Looking at a polka-dotted shower curtain the other day, I started to play a game of connect the dots. I was looking at "frames" of dots like the ones below, and counting the squares that could be made using only the dots on each frame as vertices.

So, consider an

*n*by*n*square grid with points at each vertex and points one unit apart around the perimeter For an such a grid, how many squares can be drawn by connecting 4 points on the perimeter of the grid, and what is the total area of all the squares drawn? Read no further if you want to do this yourself.Counting the squares is pretty straight forward - for an grid with sides length

*n*there will be

*n*squares. There is the full

*n*by

*n*square formed by joining the vertices of the grid, and then a series of smaller rotated squares, the base of each formed by joining the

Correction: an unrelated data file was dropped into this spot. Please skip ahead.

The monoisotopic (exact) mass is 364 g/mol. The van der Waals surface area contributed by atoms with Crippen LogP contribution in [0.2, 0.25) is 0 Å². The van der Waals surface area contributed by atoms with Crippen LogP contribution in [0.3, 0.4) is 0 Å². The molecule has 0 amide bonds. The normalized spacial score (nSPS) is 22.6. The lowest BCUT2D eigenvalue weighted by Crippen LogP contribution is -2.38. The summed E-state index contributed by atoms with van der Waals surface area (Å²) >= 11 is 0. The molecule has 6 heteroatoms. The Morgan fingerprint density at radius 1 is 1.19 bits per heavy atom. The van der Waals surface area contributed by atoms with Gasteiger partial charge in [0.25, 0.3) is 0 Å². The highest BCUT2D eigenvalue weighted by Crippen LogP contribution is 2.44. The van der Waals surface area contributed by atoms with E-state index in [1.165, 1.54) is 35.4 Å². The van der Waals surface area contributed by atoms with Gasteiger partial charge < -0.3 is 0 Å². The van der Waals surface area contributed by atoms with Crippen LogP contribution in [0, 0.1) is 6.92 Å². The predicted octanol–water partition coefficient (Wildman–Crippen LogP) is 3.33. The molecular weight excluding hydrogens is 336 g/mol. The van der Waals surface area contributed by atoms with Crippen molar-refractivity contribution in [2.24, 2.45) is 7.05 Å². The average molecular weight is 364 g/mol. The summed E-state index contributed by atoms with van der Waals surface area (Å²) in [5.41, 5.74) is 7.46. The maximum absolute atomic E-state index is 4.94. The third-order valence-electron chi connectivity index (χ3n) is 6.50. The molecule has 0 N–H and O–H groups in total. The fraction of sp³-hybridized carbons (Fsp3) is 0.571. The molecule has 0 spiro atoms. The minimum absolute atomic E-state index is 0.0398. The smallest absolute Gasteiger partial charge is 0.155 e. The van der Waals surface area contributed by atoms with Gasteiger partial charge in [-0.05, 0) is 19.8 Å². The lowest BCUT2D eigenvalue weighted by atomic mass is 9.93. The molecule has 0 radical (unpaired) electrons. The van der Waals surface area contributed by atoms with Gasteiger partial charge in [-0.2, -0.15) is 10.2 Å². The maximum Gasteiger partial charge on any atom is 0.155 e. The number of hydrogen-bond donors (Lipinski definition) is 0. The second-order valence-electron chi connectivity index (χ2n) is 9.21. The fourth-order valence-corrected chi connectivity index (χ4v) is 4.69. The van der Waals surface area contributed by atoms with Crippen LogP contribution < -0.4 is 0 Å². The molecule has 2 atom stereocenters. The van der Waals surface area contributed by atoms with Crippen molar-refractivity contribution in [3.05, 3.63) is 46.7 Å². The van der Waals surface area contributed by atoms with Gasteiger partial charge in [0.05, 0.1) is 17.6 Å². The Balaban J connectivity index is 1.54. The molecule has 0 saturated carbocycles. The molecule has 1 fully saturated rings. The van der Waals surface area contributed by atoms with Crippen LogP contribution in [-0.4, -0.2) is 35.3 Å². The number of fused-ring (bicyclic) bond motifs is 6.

*i*th point along the bottom with the (

*n*-

*i*)th point along the left side (consider the lower left corner to be the origin (0,0) and count to the right and up).

The areas of these squares are also easy to calculate, thanks to the right triangle that is made by the square and the frame that it is tilted in.

If you add up the areas for a given n, and look at the sequence that you get - you'll find that these give the octahedral numbers (OEIS A005900). A nice surprise (for me at least). Octahedrals are figurate numbers, like like polygonal numbers but in this case three-dimensional: two square-pyramidal numbers (OES A000330) stuck together to form an octahedron.

Figurate numbers have long been a favorite topic in recreational mathematics (there are several posts about them on this blog - like this one), and sometimes they show up when you are not expecting them.

The geometric aspect of figurate numbers sometimes allow you to express numerical relationships nicely using pictures. I don't think the picture below (which shows the

The geometric aspect of figurate numbers sometimes allow you to express numerical relationships nicely using pictures. I don't think the picture below (which shows the

*n*= 3 case) quite qualifies as "a proof without words", but I think it helps to show why the octahedral numbers pop out when you "draw squares on frames."
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